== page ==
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Ocean Freight Market Update & Forecast for 2024

Ocean rates spiked across ex-Asia lanes as Houthi attacks continue and Red Sea diversions push up costs and tie up capacity. Carriers are responding with increased rates and surcharges, aiming to surpass the $6,000 per forty-foot equivalent unit (FEU) mark. Backhaul rates have doubled since mid-December, signaling a complex market environment.

Rates for Asia to North America’s West Coast shipments are sharply rising, with carriers expected to reach the $5,000 per FEU mark mid-month. Similar trends are seen in transatlantic routes, with carriers announcing substantial General Rate Increases (GRIs) up to $5,000 per FEU in February. The industry anticipates capacity shortages and congestion in the coming weeks, easing only as demand softens towards late January.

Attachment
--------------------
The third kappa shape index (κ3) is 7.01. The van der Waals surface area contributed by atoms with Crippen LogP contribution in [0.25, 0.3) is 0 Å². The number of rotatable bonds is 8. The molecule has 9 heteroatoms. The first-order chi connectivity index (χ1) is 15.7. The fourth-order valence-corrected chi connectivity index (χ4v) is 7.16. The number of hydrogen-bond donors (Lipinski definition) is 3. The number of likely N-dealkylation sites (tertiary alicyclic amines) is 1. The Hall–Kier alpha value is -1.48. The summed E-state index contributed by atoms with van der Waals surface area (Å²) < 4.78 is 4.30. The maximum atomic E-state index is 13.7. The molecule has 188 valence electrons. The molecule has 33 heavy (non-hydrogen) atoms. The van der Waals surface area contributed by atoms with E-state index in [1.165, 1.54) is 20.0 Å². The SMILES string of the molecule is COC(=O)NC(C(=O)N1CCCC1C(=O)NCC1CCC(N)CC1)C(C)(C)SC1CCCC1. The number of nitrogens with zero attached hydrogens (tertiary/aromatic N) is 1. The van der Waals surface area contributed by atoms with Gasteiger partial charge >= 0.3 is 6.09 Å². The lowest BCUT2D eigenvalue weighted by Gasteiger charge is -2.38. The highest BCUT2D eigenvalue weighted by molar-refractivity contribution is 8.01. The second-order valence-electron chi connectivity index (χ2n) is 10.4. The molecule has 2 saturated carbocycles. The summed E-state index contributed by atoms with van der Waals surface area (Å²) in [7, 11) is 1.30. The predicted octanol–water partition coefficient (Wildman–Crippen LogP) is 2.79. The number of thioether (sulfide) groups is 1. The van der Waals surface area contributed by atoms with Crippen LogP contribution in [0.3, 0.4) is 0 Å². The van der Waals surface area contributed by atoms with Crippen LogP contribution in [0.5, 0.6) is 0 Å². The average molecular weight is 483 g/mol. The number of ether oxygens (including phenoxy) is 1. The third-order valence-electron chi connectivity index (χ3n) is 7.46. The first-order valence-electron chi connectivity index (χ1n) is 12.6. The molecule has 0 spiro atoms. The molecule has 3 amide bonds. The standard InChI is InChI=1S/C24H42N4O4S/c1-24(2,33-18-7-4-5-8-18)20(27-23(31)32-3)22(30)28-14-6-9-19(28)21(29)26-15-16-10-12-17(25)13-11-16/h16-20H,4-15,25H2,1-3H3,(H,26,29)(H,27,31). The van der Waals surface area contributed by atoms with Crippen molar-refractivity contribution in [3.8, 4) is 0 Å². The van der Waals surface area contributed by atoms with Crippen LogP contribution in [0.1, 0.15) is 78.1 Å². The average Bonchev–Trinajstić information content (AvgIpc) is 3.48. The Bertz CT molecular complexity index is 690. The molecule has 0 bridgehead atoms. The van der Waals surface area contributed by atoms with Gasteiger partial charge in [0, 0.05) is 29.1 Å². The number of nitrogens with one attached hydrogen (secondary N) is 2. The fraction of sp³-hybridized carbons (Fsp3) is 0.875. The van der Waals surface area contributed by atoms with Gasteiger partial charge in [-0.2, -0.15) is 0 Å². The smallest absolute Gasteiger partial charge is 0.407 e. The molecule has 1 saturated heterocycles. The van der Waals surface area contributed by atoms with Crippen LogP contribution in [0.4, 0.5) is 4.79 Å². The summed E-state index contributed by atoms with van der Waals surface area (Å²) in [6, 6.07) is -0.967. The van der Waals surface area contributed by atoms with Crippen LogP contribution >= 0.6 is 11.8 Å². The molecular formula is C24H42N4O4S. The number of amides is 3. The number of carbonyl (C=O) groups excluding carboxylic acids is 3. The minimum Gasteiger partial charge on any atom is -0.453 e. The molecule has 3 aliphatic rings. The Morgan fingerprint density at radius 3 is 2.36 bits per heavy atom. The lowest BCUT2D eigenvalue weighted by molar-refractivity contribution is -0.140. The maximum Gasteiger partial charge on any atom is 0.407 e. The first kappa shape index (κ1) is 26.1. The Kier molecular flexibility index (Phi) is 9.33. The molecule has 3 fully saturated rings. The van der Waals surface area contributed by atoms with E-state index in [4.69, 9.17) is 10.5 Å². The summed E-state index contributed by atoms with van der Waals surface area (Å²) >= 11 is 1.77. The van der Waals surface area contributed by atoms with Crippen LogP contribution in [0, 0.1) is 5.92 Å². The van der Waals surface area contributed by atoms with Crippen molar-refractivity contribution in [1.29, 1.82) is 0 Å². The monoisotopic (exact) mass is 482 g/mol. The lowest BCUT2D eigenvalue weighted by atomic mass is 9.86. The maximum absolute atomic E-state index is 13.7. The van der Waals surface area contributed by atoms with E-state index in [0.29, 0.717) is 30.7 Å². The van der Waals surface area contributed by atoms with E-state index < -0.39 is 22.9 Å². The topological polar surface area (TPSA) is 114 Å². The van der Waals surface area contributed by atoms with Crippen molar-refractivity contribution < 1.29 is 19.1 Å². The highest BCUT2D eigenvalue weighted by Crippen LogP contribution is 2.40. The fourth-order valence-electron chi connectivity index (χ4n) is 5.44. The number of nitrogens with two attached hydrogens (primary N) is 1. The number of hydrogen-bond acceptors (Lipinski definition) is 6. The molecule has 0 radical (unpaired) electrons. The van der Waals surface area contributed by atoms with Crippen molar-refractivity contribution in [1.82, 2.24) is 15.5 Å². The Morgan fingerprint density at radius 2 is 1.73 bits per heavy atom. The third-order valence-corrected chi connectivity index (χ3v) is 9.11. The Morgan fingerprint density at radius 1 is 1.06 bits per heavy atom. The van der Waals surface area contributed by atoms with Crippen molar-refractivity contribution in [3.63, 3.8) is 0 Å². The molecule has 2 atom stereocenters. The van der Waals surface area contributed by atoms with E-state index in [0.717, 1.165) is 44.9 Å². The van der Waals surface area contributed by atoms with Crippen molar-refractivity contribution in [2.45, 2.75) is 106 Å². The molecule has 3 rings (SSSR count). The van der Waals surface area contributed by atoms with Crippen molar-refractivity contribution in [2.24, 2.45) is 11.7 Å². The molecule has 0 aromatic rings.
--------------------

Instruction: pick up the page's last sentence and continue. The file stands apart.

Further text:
In transpacific air cargo, rates remain stable, but China to Northern Europe rates have risen to $3.67 per kilogram this week, up from $3 in December. This increase may reflect a shift from ocean to air cargo due to extended ocean transit times.

Ocean rates – Freightos Baltic Index:

  • Asia-US West Coast prices (FBX01 Weekly) increased 38% to $4,099/FEU.
  • Asia-US East Coast prices(FBX03 Weekly) climbed 21% to $6,152/FEU.
  • Asia-N. Europe prices(FBX11 Weekly) fell 1% to $5,456/FEU.
  • Asia-Mediterranean prices(FBX13 Weekly) fell 5% to $6,449/FEU.

The Pentagon believes that US and UK strikes in Yemen are degrading Houthi’s abilities to carry out attacks on Red Sea traffic, but despite these steps and new attempts at diplomatic pressure, the attacks continue and so do the widespread container traffic diversions away from the Suez Canal.

Ocean carriers are omitting some port calls in the Red Sea and Middle East, as well as at some Mediterranean ports as they adapt. In the meantime, there are reports of inventory shortages for some European importers as shipments are delayed or taking longer to arrive. And though there are still reports of tight space and equipment at Asian export hubs, congestion remains minimal, and there are signs that space and equipment availability may already be improving.